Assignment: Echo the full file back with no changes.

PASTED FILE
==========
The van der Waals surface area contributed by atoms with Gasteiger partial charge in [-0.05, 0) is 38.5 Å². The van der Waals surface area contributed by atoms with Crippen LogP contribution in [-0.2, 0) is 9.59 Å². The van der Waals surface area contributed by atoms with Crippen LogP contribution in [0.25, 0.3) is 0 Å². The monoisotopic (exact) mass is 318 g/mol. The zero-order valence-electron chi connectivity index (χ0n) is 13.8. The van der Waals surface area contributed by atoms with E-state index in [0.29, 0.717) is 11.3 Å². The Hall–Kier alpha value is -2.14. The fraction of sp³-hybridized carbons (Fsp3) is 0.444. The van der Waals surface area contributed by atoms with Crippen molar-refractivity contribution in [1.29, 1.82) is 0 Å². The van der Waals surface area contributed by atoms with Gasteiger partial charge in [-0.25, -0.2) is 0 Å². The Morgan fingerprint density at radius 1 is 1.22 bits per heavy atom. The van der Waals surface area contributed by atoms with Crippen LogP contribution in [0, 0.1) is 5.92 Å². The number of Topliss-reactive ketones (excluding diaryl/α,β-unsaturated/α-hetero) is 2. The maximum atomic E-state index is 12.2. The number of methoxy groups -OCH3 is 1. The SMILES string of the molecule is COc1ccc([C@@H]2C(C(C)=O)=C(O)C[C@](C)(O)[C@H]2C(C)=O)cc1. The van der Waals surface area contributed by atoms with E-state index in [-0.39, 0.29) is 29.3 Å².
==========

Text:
The van der Waals surface area contributed by atoms with Gasteiger partial charge in [-0.05, 0) is 38.5 Å². The van der Waals surface area contributed by atoms with Crippen LogP contribution in [-0.2, 0) is 9.59 Å². The van der Waals surface area contributed by atoms with Crippen LogP contribution in [0.25, 0.3) is 0 Å². The monoisotopic (exact) mass is 318 g/mol. The zero-order valence-electron chi connectivity index (χ0n) is 13.8. The van der Waals surface area contributed by atoms with E-state index in [0.29, 0.717) is 11.3 Å². The Hall–Kier alpha value is -2.14. The fraction of sp³-hybridized carbons (Fsp3) is 0.444. The van der Waals surface area contributed by atoms with Crippen molar-refractivity contribution in [1.29, 1.82) is 0 Å². The van der Waals surface area contributed by atoms with Gasteiger partial charge in [-0.25, -0.2) is 0 Å². The Morgan fingerprint density at radius 1 is 1.22 bits per heavy atom. The van der Waals surface area contributed by atoms with Crippen LogP contribution in [0, 0.1) is 5.92 Å². The number of Topliss-reactive ketones (excluding diaryl/α,β-unsaturated/α-hetero) is 2. The maximum atomic E-state index is 12.2. The number of methoxy groups -OCH3 is 1. The SMILES string of the molecule is COc1ccc([C@@H]2C(C(C)=O)=C(O)C[C@](C)(O)[C@H]2C(C)=O)cc1. The van der Waals surface area contributed by atoms with E-state index in [-0.39, 0.29) is 29.3 Å².